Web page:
James Frayne is Director of Public First and author of Meet the People, a guide to moving public opinion.

At some point in the not-too-distant future, informally or formally, the country will undertake a comprehensive Fairness Audit of the Coronavirus crisis.

People will ask whether certain groups suffered disproportionately – through no fault of their own – and whether privileged groups in some way dodged hardship or abused their position. Trevor Phillips is already looking at the impact of the pandemic on BAME communities.

It’s easy to overstate the impact of even very significant events on the political world. How often does public opinion change fundamentally and rapidly? Rarely. But given this crisis is likely to cost tens of thousands of lives and the livelihoods of many more, this Fairness Audit will surely change British politics for the foreseeable future.

What will this Fairness Audit show? Time will tell but, amongst many, certainly five things.

Firstly, most importantly, that BAME communities, and less affluent communities more generally (there’s some overlap here, but not total), bore the brunt of the pain in both health and financial terms. Deaths will be higher and physical health costs higher; redundancies and cancelled work contracts will be more prevalent, as will rental disputes and problems with failures of national and local welfare and care.

Secondly, it’ll show that, while neighbourhood ties might have been strengthened across the country, these won’t have been enough in many communities to prevent tragic cases of neglect. Furthermore, while we seem to have a good sense of the number of people who have died in hospitals, we’re yet to hear the full story from care homes and other care-giving institutions. As a society, we will unlikely be able to collectively pat ourselves on the back.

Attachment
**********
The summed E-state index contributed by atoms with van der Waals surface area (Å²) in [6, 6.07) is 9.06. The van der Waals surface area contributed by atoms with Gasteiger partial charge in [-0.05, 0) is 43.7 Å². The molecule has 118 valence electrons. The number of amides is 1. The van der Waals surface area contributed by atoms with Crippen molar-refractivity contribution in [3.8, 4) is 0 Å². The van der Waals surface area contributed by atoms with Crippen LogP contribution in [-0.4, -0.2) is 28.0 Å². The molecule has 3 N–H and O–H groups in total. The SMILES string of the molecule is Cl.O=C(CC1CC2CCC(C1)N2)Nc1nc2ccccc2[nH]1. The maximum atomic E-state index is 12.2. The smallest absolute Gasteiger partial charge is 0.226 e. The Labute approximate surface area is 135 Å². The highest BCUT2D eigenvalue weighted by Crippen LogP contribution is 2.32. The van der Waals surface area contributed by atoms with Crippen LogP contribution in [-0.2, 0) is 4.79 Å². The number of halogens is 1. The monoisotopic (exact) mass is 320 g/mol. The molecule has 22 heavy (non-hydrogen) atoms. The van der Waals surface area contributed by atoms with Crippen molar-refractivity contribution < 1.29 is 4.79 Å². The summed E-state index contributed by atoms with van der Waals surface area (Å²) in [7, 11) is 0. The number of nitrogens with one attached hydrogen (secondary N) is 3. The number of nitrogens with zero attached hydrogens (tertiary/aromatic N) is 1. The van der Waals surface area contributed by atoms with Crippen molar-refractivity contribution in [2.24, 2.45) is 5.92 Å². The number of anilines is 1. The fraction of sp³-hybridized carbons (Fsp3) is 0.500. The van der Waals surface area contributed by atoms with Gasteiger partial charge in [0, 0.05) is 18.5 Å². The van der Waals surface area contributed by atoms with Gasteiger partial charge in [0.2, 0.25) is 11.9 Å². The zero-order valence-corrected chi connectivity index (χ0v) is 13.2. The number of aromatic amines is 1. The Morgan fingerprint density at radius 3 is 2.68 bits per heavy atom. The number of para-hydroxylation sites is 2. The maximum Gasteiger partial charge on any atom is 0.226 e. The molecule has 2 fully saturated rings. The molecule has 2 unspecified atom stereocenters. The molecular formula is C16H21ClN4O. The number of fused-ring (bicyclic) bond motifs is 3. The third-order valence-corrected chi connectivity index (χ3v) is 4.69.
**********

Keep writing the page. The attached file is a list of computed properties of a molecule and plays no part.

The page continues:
Thirdly, thinking about the economy, we’re also likely to find that those on PAYE were protected in ways that struggling business owners and the self-employed were not. The Government moved fast to protect those in steady employment, but has understandably been grappling with the more complex nature of self-employment and business ownership, where salaries and dividends vary wildly in a given year. It’s hard not to imagine that very large numbers of small and medium sized businesses will go bust in the coming weeks. Many of these will be small businesses like hair salons, run by people that struggle week to week.

Fourthly, we’re likely to hear that significant numbers of businesses furloughed staff (or made redundancies in the recovery period) while protecting executive pay and / or bonuses. There have been some high profile stories of celebrities criticised for furloughing while sitting on great personal wealth. Some of these stories are unfair; individuals can’t be expected to run their entire life savings down to pay staff wages. It’s harder to defend those large businesses that have leadership teams protecting their own pay (regardless of how that is defined), while forcing pay cuts on others.